Tag Archives: Fair Labor Standards Act

Proposed Changes to the Department of Labor’s Tip Pooling Rules

Yesterday, the U.S. Department of Labor published a Notice of Proposed Rule Making (“NPRM”) to alter limitations on tip pooling when an employer does not take a tip credit and pays the tipped employees a direct cash wage of at least the federal minimum wage. According to a DOL fact sheet on the NPRM:

As the NPRM explains, since 2011, there has been a significant amount of litigation involving the tip pooling and tip retention practices of employers that pay a direct cash wage of at least the federal minimum wage and do not claim a Fair Labor Standards Act tip credit. There has also been litigation directly challenging the department’s authority to promulgate the provisions of the 2011 regulations that restrict an employer’s use of tips received by its employees when the employer pays a direct cash wage of at least the federal minimum wage and does not take a tip credit. Moreover, in the past several years, several states have changed their laws to require employers to pay tipped employees a direct cash wage that is at least the federal minimum wage. This means that fewer employers can take the FLSA tip credit. The department is issuing this NPRM in part because of these developments and the department’s serious concerns that it incorrectly construed the statute when promulgating the 2011 regulations.

The proposed rule would allow employers to distribute customer tips to larger tip pools that include non-tipped workers, such as cooks and dishwashers. This would likely increase the earnings of those employees who are newly added to the tip pool and further incentivize them to provide good customer service. The proposed rule would additionally provide employers greater flexibility in determining pay practices for tipped and non-tipped workers. It also may allow for a reduction in wage disparities among employees who all contribute to the customers’ experience.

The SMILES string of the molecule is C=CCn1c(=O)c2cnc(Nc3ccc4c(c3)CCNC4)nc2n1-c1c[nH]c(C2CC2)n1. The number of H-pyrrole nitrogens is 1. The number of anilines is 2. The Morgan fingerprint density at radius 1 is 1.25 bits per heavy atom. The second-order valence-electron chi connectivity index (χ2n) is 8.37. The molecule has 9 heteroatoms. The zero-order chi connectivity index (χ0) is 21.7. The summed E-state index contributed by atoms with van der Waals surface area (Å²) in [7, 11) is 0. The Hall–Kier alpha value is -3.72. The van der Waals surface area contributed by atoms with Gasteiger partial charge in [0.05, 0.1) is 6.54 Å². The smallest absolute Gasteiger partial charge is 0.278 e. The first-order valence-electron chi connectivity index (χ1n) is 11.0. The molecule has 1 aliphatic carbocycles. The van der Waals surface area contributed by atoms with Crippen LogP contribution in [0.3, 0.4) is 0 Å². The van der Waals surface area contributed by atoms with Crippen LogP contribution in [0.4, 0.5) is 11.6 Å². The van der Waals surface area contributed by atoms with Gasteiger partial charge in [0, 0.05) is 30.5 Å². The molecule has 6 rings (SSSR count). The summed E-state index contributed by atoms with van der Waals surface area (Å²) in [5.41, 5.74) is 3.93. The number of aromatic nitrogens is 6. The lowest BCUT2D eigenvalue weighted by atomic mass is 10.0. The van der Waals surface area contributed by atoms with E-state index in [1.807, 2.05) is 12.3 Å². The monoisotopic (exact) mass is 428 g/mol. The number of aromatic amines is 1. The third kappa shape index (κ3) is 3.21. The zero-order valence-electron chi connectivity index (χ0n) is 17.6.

This proposed change does not impact tip pooling when an employer takes a tip credit toward the minimum wage requirement. Employers impacted by this proposed rule have until January 4, 2018, to provide comment on the rule. Comments may be submitted electronically at regulations.gov.

Jennifer Fowler-Hermes
jfowler-hermes@williamsparker.com
941-552-2558

Should I Pay Exempt Employees Who Miss Work Due to Bad Weather Conditions?

As Florida prepares for a potential direct hit by Hurricane Irma, employers have many concerns. At some point, when decisions have been made about if a business will stay open and if goods or people need to be moved out of harm’s way, the following question will most likely be asked: “Should I pay exempt employees who miss work due to bad weather conditions?”

When it comes to deductions from exempt employees’ salaries it is easy to get into trouble.  The general rule is that an exempt employee is entitled to receive his or her entire salary for any workweek he or she performed work. This means, if the worksite closes for a partial week due to bad weather conditions (such as a hurricane), and the exempt employee has worked during that workweek, the employee is entitled to his or her full salary. However, if the employer has a leave benefit, such as PTO, and the employee has leave remaining, the employer can require the employee to use paid time off for this time away from work. If the employee does not have any remaining leave benefit, he or she must be paid.